Skip to content

HTTPS clone URL

Subversion checkout URL

You can clone with HTTPS or Subversion.

Download ZIP
490 lines (280 sloc) 15.242 kb

Module gproc_pool

Load balancing functions based on Gproc. Authors: Ulf Wiger (ulf@wiger.net).

Description

This module implements support for load-balancing server pools. It was originally intended mainly as an example of how to use various Gproc resources (e.g. counters and shared properties), but is fully integrated into Gproc, and fully functional.

Concepts

Each pool has a list of 'named' workers (defined using add_worker/2) and a load-balancing strategy. Processes can then 'connect' to the pool (with connect_worker/2), using one of the defined names.

Users then 'pick' one of the currently connected processes in the pool. Which process is picked depends on the load-balancing strategy.

The whole representation of the pool and its connected workers is in gproc. The server gproc_pool is used to serialize pool management updates, but worker selection is performed entirely in the calling process, and can be performed by several processes concurrently.

Load-balancing strategies

  • round_robin is the default. A wrapping gproc counter keeps track of the latest worker picked, and gproc:next() is used to find the next worker.
  • random picks a random worker from the pool.
  • hash requires a value (pick/2), and picks a worker based on the hash of that value.
  • direct takes an integer as an argument, and picks the next worker (modulo the size of the pool). This is mainly for implementations that implement a load-balancing strategy on top of gproc_pool.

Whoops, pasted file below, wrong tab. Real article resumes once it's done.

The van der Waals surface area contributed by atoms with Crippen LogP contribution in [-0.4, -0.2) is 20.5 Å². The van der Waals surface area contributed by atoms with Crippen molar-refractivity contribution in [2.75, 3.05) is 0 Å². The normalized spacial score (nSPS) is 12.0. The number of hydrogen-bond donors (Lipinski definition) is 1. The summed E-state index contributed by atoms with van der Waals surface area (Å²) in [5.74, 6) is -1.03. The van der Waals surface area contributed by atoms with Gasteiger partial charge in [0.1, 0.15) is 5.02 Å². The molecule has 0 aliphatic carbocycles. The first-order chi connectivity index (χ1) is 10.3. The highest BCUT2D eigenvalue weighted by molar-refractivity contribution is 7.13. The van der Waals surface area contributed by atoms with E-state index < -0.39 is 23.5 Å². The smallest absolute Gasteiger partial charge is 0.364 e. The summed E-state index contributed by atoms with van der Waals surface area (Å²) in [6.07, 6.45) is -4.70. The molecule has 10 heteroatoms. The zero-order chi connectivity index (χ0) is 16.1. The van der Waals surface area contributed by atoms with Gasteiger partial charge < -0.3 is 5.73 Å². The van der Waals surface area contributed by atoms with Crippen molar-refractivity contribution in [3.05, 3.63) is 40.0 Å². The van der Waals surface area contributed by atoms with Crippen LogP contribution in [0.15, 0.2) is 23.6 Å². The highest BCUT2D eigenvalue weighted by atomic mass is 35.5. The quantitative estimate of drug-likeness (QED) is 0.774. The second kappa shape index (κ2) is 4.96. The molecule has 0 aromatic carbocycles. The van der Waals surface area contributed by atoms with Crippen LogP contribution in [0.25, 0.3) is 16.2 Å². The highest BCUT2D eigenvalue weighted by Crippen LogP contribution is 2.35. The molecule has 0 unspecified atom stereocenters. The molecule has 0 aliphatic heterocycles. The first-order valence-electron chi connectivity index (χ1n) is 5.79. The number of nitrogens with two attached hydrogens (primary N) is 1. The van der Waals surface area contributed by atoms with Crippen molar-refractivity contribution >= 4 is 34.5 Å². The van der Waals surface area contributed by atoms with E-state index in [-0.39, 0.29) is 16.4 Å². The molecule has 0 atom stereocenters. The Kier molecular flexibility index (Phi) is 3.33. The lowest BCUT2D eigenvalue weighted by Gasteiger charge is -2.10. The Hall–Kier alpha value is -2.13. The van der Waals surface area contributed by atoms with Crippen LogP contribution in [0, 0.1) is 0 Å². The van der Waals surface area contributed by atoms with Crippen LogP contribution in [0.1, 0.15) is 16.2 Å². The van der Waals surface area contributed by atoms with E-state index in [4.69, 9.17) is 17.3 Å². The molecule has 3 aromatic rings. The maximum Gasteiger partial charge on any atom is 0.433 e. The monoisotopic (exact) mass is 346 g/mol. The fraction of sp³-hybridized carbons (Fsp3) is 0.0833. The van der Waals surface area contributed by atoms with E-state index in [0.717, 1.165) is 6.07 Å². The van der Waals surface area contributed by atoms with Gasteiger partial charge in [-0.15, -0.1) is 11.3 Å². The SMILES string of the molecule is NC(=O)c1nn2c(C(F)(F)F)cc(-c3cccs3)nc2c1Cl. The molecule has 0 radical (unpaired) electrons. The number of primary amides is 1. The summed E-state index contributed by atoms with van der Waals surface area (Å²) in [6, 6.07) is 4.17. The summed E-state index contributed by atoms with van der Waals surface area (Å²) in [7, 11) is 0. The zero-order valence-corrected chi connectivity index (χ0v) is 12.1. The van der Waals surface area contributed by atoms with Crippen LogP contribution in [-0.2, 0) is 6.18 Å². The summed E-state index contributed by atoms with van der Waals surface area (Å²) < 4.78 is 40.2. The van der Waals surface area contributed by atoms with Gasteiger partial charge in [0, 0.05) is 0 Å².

• claim picks the first available worker and 'claims' it while executing a user-provided fun. This means that the number of concurrently executing jobs will not exceed the size of the pool.

Function Index

active_workers/1Return a list of currently connected workers in the pool.
add_worker/2Assign a worker name to the pool, returning the worker's position.
add_worker/3Assign a worker name to a given slot in the pool, returning the slot.
claim/2Picks the first available worker in the pool and applies Fun.
connect_worker/2Connect the current process to Name in Pool.
defined_workers/1Return a list of added workers in the pool.
delete/1Delete an existing pool.
disconnect_worker/2Disconnect the current process from Name in Pool.
force_delete/1Forcibly remove a pool, terminating all active workers.
log/1Update a counter associated with a worker name.
new/1Equivalent to new(Pool, round_robin, []).
new/3Create a new pool.
pick/1Pick a worker from the pool given the pool's load-balancing algorithm.
pick/2Pick a worker from the pool based on Value.
pick_worker/1Pick a worker pid from the pool given the pool's load-balancing algorithm.
pick_worker/2Pick a worker pid from the pool given the pool's load-balancing algorithm.
ptest/4
randomize/1Randomizes the "next" pointer for the pool.